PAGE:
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Outlander - Diana Gabaldon In the laundry room in my apartment building, people leave old stuff for anyone to take for free. One day, I saw Outlander and three of its sequels lying on the counter. I never had any desire to read this book. I remember my mom raving about them when they came out, but I have never been much of a romance reader. I decided to take the books because I will never turn away a freebie.

Now I think I know why Outlander was left lying among the used cat bed and old school textbooks.

As I have mentioned, I don't read much romance. It's not my genre. I don't even read much historical fiction, and the ones I do are generally classic literature. This puts me at a large disadvantage, but I began reading Outlander with absolutely no expectations whatsoever.

The first part of the novel was captivating. I think Galbadon writes decently when it comes to sentence construction. Far better than most romantic novels. I don't know much about Scottish history, but I thought she did it justice and her research shows. I was surprised by how I was caught up in the beginning reading and I didn't notice the length.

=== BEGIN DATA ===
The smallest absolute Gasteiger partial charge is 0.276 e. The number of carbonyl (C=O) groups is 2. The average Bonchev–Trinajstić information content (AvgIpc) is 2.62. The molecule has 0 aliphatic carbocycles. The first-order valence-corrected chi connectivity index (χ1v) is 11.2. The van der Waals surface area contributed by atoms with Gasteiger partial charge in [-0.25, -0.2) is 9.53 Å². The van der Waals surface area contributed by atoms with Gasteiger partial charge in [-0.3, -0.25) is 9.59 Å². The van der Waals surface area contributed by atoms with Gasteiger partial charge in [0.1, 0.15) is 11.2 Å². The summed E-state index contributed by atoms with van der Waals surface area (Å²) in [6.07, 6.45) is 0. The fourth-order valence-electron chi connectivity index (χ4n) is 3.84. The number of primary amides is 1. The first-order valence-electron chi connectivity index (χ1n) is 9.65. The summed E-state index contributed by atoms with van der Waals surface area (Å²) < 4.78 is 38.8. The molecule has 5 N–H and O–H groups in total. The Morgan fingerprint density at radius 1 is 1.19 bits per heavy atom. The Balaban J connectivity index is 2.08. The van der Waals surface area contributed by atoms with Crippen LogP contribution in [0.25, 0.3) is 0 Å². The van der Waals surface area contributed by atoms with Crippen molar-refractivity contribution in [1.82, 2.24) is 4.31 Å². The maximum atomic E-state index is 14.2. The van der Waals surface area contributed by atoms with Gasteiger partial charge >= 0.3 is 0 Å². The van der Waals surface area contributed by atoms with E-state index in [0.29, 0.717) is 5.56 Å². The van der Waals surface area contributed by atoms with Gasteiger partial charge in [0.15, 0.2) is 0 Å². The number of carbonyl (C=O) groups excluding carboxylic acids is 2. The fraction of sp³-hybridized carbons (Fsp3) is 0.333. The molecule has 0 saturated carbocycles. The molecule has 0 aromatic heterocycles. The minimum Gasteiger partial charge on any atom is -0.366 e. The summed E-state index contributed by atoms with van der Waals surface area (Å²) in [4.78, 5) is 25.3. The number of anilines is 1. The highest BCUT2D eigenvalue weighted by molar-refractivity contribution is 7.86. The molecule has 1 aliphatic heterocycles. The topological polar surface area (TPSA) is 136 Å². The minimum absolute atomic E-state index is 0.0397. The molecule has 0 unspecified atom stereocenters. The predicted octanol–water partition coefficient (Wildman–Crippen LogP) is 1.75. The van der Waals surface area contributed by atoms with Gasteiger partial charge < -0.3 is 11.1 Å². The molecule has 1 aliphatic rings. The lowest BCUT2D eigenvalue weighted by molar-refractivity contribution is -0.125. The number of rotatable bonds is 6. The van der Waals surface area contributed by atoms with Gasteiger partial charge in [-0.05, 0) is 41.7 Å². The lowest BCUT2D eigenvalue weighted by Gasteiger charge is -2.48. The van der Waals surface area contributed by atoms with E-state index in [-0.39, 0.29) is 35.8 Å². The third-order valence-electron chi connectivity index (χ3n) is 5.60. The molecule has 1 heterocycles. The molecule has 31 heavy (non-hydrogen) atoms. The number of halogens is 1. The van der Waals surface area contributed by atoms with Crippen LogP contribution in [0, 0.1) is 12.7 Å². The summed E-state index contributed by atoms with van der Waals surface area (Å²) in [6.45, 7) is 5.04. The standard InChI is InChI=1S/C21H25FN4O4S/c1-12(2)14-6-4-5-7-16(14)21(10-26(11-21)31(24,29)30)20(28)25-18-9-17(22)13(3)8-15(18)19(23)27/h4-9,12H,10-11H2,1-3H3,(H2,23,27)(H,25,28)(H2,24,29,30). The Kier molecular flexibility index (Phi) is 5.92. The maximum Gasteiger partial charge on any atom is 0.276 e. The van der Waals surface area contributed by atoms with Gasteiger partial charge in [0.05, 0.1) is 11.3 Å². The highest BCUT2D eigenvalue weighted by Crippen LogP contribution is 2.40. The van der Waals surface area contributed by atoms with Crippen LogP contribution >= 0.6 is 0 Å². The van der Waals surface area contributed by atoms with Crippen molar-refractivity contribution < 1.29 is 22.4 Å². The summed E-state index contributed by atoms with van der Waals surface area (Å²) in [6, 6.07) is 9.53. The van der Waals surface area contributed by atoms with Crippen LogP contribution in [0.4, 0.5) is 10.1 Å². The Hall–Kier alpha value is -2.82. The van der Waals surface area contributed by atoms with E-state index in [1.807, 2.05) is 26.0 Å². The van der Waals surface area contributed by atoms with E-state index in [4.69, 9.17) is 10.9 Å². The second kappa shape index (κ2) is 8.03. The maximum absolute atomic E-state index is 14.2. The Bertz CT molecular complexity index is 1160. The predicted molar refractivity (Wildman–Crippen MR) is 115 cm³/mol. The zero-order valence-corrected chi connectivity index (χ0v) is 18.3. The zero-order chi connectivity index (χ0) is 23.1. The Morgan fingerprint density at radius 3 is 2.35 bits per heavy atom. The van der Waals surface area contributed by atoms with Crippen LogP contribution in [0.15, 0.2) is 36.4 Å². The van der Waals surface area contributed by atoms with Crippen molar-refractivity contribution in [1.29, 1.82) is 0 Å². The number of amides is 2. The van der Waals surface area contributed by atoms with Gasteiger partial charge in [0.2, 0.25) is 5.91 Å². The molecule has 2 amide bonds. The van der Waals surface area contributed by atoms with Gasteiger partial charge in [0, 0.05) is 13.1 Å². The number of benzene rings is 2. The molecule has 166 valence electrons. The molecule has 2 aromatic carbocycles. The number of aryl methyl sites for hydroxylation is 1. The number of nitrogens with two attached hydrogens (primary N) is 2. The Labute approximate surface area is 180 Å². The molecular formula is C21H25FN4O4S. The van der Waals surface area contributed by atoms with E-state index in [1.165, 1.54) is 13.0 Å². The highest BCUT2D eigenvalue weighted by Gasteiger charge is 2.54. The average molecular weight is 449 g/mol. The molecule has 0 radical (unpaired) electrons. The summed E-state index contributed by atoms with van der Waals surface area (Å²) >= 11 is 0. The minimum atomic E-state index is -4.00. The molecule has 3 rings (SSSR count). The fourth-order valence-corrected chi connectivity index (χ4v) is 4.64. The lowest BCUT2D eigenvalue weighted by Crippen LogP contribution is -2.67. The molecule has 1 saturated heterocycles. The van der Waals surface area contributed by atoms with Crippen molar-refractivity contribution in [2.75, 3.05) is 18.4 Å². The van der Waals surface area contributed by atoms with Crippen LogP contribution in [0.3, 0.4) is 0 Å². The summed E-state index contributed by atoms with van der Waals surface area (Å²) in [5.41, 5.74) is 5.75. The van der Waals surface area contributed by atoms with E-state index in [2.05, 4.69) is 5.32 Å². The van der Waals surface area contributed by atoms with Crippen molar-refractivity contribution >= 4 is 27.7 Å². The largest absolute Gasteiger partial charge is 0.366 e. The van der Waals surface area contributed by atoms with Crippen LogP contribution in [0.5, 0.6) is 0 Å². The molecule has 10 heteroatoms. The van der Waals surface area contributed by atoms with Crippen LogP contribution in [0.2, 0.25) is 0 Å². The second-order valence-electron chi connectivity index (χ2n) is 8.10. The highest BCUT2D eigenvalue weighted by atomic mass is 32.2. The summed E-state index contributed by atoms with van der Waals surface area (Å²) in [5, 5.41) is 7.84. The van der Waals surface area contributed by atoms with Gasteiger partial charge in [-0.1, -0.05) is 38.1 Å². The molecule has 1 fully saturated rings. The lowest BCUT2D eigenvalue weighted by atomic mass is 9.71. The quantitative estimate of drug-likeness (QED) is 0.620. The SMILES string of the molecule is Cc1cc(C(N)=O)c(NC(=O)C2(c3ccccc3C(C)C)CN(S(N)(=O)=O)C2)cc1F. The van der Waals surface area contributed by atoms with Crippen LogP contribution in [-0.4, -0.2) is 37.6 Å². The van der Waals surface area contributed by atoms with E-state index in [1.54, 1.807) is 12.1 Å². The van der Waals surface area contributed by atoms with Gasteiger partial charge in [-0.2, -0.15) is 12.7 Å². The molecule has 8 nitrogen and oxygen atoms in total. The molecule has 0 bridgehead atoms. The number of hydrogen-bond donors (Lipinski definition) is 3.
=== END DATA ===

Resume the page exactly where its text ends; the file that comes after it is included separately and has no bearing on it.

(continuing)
However, when Claire and Jamie get together, it became really boring for me. It seemed like it was the same scene over and over again of how Claire and Jamie are just regular people who do regular things in 18th century Scotland.

Claire was fine as a character, she stuck to her scruples, and the spanking part didn't really bother me too much; she is from the 1920s after all. Jamie really irked me though! If we are staying historical, I can't believe that a young Scotsman would spill all of his life secrets to Claire and be so gentle and kind most of the time. He does have his moments when he gets a little brutal, but he always apologizes. So to me, he was kind of a lame, sorry. I think this is more representative of the romantic genre, this kind of plotline. I also though the novel walked a line between classy and smut, never going too far either way, and it left me confused as to what kind of novel Outlander is supposed to be.

I was disappointed that Galbadon didn't take a piece of Scottish history and involve her characters in it. There were references to the Jacobites and the upcoming invasion, but the story had its own little nook that Galbadon made up. I guess I thought there would be a big bloody battle like in Braveheart rather than everyone milling around in the castle and fields. Jamie and Claire would gallop along the Scottish countryside, he fighting, she tending wounds. The middle just killed this book for me.

The ending was okay. Randall was vicious and his penchant for men explains why he had such an intense hate against Jamie, so I was fine with the fact he was gay and an evil character.

If you like romance, then you will probably like the book because it really plays along to that tune rather than historical fiction. But if you don't really read romance, and you try to read this book because other people raved about it, you will be bored.